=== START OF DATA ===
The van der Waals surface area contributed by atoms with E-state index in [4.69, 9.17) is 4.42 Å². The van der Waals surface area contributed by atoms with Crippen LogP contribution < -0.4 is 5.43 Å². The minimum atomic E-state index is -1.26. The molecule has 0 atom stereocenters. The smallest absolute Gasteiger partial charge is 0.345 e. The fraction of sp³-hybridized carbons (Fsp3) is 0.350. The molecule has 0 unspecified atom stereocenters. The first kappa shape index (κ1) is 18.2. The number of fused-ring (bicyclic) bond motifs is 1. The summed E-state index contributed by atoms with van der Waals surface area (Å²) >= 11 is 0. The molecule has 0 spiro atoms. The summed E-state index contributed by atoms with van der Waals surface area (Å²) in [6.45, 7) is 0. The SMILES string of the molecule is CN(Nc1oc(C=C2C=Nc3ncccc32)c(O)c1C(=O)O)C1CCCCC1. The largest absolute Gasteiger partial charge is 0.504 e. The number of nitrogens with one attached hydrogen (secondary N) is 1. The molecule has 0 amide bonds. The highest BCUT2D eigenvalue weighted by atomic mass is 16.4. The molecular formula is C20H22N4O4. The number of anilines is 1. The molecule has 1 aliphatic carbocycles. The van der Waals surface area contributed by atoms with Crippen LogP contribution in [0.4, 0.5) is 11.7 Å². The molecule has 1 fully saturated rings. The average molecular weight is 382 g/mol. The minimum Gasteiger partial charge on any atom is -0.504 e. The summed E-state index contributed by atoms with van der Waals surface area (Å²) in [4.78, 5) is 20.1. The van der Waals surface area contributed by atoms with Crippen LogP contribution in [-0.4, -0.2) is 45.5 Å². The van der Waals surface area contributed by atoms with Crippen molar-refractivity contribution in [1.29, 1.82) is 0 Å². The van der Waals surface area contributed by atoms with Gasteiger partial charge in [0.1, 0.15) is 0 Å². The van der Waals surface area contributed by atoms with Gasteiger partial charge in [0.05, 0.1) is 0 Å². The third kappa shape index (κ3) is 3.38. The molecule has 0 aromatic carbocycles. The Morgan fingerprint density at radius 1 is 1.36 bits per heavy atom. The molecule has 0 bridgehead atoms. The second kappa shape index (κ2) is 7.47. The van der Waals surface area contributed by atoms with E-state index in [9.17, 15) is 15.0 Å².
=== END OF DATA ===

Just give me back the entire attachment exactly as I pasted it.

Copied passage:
The van der Waals surface area contributed by atoms with E-state index in [4.69, 9.17) is 4.42 Å². The van der Waals surface area contributed by atoms with Crippen LogP contribution < -0.4 is 5.43 Å². The minimum atomic E-state index is -1.26. The molecule has 0 atom stereocenters. The smallest absolute Gasteiger partial charge is 0.345 e. The fraction of sp³-hybridized carbons (Fsp3) is 0.350. The molecule has 0 unspecified atom stereocenters. The first kappa shape index (κ1) is 18.2. The number of fused-ring (bicyclic) bond motifs is 1. The summed E-state index contributed by atoms with van der Waals surface area (Å²) >= 11 is 0. The molecule has 0 spiro atoms. The summed E-state index contributed by atoms with van der Waals surface area (Å²) in [6.45, 7) is 0. The SMILES string of the molecule is CN(Nc1oc(C=C2C=Nc3ncccc32)c(O)c1C(=O)O)C1CCCCC1. The largest absolute Gasteiger partial charge is 0.504 e. The number of nitrogens with one attached hydrogen (secondary N) is 1. The molecule has 0 amide bonds. The highest BCUT2D eigenvalue weighted by atomic mass is 16.4. The molecular formula is C20H22N4O4. The number of anilines is 1. The molecule has 1 aliphatic carbocycles. The van der Waals surface area contributed by atoms with Crippen LogP contribution in [0.4, 0.5) is 11.7 Å². The molecule has 1 fully saturated rings. The average molecular weight is 382 g/mol. The minimum Gasteiger partial charge on any atom is -0.504 e. The summed E-state index contributed by atoms with van der Waals surface area (Å²) in [4.78, 5) is 20.1. The van der Waals surface area contributed by atoms with Crippen LogP contribution in [-0.4, -0.2) is 45.5 Å². The van der Waals surface area contributed by atoms with Crippen molar-refractivity contribution in [1.29, 1.82) is 0 Å². The van der Waals surface area contributed by atoms with Gasteiger partial charge in [0.1, 0.15) is 0 Å². The van der Waals surface area contributed by atoms with Gasteiger partial charge in [0.05, 0.1) is 0 Å². The third kappa shape index (κ3) is 3.38. The molecule has 0 aromatic carbocycles. The Morgan fingerprint density at radius 1 is 1.36 bits per heavy atom. The molecule has 0 bridgehead atoms. The second kappa shape index (κ2) is 7.47. The van der Waals surface area contributed by atoms with E-state index in [9.17, 15) is 15.0 Å².